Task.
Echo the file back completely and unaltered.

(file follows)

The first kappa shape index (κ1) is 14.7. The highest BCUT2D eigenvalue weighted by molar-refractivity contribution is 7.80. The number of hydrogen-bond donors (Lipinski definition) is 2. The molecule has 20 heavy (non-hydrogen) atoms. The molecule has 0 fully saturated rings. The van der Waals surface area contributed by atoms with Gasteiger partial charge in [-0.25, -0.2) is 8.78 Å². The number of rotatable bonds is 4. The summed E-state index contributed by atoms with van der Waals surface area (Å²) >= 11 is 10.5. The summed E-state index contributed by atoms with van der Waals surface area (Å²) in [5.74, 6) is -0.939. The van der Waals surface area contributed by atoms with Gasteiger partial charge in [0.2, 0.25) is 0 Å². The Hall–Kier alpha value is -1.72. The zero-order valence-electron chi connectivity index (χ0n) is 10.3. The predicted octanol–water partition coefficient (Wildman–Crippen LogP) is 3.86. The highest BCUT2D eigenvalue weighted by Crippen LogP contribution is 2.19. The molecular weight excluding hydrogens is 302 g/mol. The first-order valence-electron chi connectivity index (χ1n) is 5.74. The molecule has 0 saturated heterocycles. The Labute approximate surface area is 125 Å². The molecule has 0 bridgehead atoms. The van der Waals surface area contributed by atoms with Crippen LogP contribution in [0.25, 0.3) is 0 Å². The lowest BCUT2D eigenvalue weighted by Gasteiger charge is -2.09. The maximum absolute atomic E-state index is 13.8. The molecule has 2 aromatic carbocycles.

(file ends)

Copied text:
The first kappa shape index (κ1) is 14.7. The highest BCUT2D eigenvalue weighted by molar-refractivity contribution is 7.80. The number of hydrogen-bond donors (Lipinski definition) is 2. The molecule has 20 heavy (non-hydrogen) atoms. The molecule has 0 fully saturated rings. The van der Waals surface area contributed by atoms with Gasteiger partial charge in [-0.25, -0.2) is 8.78 Å². The number of rotatable bonds is 4. The summed E-state index contributed by atoms with van der Waals surface area (Å²) >= 11 is 10.5. The summed E-state index contributed by atoms with van der Waals surface area (Å²) in [5.74, 6) is -0.939. The van der Waals surface area contributed by atoms with Gasteiger partial charge in [0.2, 0.25) is 0 Å². The Hall–Kier alpha value is -1.72. The zero-order valence-electron chi connectivity index (χ0n) is 10.3. The predicted octanol–water partition coefficient (Wildman–Crippen LogP) is 3.86. The highest BCUT2D eigenvalue weighted by Crippen LogP contribution is 2.19. The molecular weight excluding hydrogens is 302 g/mol. The first-order valence-electron chi connectivity index (χ1n) is 5.74. The molecule has 0 saturated heterocycles. The Labute approximate surface area is 125 Å². The molecule has 0 bridgehead atoms. The van der Waals surface area contributed by atoms with Crippen LogP contribution in [0.25, 0.3) is 0 Å². The lowest BCUT2D eigenvalue weighted by Gasteiger charge is -2.09. The maximum absolute atomic E-state index is 13.8. The molecule has 2 aromatic carbocycles.